Courtesy The Athenaeum of Philadelphia

A similar division marked Hale’s attitude toward slavery. Her first novel, Northwood; A Tale of New England (1827), contained among its subjects one of the earliest representations of slavery in American fiction. However, while she called slavery “a stain on our national character,” she opposed abolition, instead supporting the relocation of the nation’s slaves to Liberia. She endorsed the work of the Ladies Liberia School Association, which raised money to found schools and underwrite teachers in that country. And her novel, Liberia, takes as its theme “the advantages Liberia offers to the African, who among us has no home, no position, and no future.”

In short, in the landscape of nineteenth century resistance, on the great issues of women’s rights and slavery, Hale is to be found in divergent and often contrary locations: opposing both slavery and abolition, supporting both women’s education and a traditional commitment to women’s domestic roles.

In 100 Years, What Will Be the Origin Story of #MeToo?

By Mariam Williams

 

On October 15, 2018, Tarana Burke posted the following message to Twitter:

It was the beginning of a thread about the Me Too Movement’s origin story, how Tarana Burke had come up with “Me Too” more than 20 years before actress Alyssa Milano tweeted the phrase as a hashtag and invited other women to share their stories about sexual harassment and assault, how the question, “had white hollywood [sic] tried to tried to steal this from a Black woman?!?” emerged, and black female journalists advocated for Burke’s recognition.

Her answer to the question of theft may be surprising: “The short answer, No. But I was definitely in danger of being erased.” I think what was (and is) in more danger of being erased than Tarana Burke and her founding credentials is the Me Too Movement–not the movement that emerged in 2017 after The New Yorker’s investigative journalism unveiled allegations against Harvey Weinstein, but the movement Burke started.

Burke’s thread suggests her purpose in starting Me Too was to support Black and Brown girls and women who were survivors of sexual assault as they disclosed what happened to them and “to uplift the power of community for survivors.” I see this as different from what #MeToo, the hashtag, was in 2017 and is one year later.

When I see the hashtag #MeToo, I see the news headlines about the latest power man in entertainment or journalism exposed as a serial harasser, rapist, or misogynist, and the headline that follows within the next hour about his contract suddenly being terminated or his resignation received, effective immediately. In some ways, it’s an exciting phenomenon to watch. The prevalence of misogyny is being exposed, and the power structures created to allow and encourage men to abuse women with impunity are falling.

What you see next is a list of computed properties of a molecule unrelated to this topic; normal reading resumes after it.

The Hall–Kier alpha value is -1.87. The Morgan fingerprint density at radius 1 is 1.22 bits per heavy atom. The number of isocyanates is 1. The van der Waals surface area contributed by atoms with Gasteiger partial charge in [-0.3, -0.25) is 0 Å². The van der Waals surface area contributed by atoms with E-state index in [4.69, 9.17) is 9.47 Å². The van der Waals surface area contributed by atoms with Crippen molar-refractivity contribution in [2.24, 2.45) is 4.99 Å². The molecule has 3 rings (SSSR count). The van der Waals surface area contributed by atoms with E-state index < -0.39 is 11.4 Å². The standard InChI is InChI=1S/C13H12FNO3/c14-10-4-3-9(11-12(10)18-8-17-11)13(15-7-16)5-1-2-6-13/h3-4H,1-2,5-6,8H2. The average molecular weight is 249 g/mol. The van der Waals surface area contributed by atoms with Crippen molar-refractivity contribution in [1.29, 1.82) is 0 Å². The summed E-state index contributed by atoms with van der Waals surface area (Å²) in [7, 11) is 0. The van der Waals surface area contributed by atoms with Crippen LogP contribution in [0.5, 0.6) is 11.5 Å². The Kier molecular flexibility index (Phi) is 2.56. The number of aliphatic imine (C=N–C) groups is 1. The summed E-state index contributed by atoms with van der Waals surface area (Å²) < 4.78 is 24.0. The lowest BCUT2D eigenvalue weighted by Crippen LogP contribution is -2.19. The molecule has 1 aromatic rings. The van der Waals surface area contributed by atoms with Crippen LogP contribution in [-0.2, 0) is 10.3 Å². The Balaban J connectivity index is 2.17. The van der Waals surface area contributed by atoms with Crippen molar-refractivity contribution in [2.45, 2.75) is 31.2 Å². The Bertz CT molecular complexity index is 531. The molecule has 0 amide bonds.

On the other hand, Are the perpetrators who also happen to be working class being exposed? Are they losing their jobs? If so, what’s happening to the women and girls in their families who their paychecks used to support? Also, given that the vast majority of the (formerly?) powerful perpetrators have been white men and their accusers have been the white women working for them, are women of color, particularly working class women of color, benefiting from #MeToo? Are the systemic racism and misogyny they live with daily changing? Are their survivor stories known and heard? Do they have the support Burke has also been so concerned they have?

As PACSCL conducted its previous project, In Her Own Right, they found that their 38 member institutions didn’t hold many stories about women were not white, not wealthy, or not for some other reason already held in high esteem by their contemporaries. This means there are holes in the historical record.

When historians look back at the Me Too Movement 100 years from now, what will they find has been preserved? The newspapers will have archived their exposés on Hollywood’s predators and the female actors they victimized. They will have archived their interviews with Tarana Burke. The Library of Congress will have archived every tweet including #MeToo and even the ones including #MeTooMvMt, which Burke included in the last post of her thread. What will they find about the girl who first motivated Burke to say, “Me too”? What will they find of working-class women and the networks they form within their places of employment when no union exists or their union fails them? And when historians ask about the meaning of Me Too, about its short- and long-term victories, setbacks, and transformations, will it look like celebrities who were mostly white and female made Hollywood a better place for their peers, or like Burke and brown and black girls and women found ways to support one another when other systems failed them?